This blog is now running on a set of FreeBSD jails on Azure. Setting it up was relatively easy and smooth, modulo a few bumps on the road that I have documented and will share in upcoming posts.
Why FreeBSD and why jails, you may ask? Everyone and their dog seems to be running Docker containers on Linux these days, so going FreeBSD can legitimately raise a few eyebrows. I wish I had a compelling answer and I could start pontificating about performance, security, scalability and the like but this is not the case: my blog doesn’t get nearly enough traffic to even start discussing scalability and I’m not nearly enough conversant on system internals to provide guidance one way or the other.
Truth is, I just resonate with FreeBSD more than I do with Linux. I cut my UNIX teeth on Linux, but I quickly moved to FreeBSD after my Linux workstation was pwned some 15 years ago. I came to FreeBSD for PF and stayed for
Back when Linux was busy creating amazing things and paying a price in terms of slight yet annoying incompatibilities and quirks, FreeBSD has always been a cornerstone of predictable, solid performance. And usability too:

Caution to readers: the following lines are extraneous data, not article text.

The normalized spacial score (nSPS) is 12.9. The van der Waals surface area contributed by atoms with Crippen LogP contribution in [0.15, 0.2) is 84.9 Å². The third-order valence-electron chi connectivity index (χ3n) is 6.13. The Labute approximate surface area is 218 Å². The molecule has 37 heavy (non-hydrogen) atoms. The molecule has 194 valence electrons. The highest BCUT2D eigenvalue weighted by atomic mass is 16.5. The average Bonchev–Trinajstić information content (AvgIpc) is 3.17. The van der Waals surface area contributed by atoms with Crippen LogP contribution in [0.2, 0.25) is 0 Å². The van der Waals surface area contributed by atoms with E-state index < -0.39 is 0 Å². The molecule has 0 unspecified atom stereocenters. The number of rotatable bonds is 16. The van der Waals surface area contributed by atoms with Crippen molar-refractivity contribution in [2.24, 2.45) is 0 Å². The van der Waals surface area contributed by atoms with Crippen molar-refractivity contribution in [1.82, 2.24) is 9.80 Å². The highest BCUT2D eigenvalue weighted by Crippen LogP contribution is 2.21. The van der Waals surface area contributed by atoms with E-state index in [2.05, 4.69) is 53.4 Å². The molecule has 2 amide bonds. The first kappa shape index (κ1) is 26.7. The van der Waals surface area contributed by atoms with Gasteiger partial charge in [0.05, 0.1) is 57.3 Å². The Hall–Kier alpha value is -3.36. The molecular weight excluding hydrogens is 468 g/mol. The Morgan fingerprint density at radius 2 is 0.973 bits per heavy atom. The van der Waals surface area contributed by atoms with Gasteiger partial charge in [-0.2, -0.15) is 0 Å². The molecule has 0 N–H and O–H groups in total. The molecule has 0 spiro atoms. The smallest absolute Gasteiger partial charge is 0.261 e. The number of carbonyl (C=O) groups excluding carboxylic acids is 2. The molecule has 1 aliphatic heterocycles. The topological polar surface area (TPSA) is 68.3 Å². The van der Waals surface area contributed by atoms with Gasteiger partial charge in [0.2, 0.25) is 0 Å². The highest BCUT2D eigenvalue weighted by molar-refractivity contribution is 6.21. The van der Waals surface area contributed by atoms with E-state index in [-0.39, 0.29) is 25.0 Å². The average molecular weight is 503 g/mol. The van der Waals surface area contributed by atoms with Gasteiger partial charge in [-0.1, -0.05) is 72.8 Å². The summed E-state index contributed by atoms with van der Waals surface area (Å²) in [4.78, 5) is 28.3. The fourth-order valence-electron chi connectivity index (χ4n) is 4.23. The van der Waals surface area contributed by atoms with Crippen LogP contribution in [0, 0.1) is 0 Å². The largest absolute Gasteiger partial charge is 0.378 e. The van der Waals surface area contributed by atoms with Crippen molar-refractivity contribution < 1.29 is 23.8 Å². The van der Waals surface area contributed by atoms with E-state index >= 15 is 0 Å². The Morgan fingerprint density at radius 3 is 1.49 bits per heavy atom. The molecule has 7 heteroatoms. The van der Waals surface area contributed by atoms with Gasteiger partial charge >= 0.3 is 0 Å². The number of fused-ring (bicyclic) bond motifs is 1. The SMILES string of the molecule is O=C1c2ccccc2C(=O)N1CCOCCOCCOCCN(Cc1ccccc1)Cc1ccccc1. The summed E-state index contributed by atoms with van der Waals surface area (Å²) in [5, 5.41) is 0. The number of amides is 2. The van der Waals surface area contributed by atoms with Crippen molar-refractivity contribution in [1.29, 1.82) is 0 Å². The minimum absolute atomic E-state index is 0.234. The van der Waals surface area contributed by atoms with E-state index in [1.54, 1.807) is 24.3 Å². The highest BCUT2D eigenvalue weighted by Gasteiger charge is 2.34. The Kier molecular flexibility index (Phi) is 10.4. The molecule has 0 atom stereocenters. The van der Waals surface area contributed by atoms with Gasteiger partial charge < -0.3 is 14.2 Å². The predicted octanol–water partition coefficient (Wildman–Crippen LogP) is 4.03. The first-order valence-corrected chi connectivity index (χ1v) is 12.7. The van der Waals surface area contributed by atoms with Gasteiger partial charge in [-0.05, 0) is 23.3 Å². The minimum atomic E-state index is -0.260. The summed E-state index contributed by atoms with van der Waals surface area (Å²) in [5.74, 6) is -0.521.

hier is a joy, and knowing that anything that is not part of core goes in
/usr/local and that port maintainers will leave configuration files alone (Debian, I’m looking at you and your a-little-too-clever Apache’s
sites-available) takes a lot of guesswork away.
Over the years I deployed on Linux a number of times, mostly because I needed JVMs and as there wasn’t just enough choice of FreeBSD VMs out there. I did however make a point of being a pain in the backside of many colleagues at Microsoft until we got FreeBSD on VM Depot. The cherry on the cake was some downtime over the recent holidays which allowed me to learn my way around jails and successfully migrate my aging Linux machine over.
You are now connecting to FreeBSD 10.1, with four different jails running a DNS server, a MariaDB service and a couple of websites running mostly WordPress. A testament to FreeBSD quality is that to set it up I just had to dust some memory shelves and learn a couple of new things: despite not having deployed anything serious in the best part of 10 years, things are pretty much the same as they used to be, and the utmost predictability of what’s going to happen on a FreeBSD system is still very much there.
Please don’t get me wrong: it’s not like I don’t like Linux – I obviously did and still do although with many reservations on systemd. It’s just that one way or the other I keep coming back to FreeBSD: home sweet home.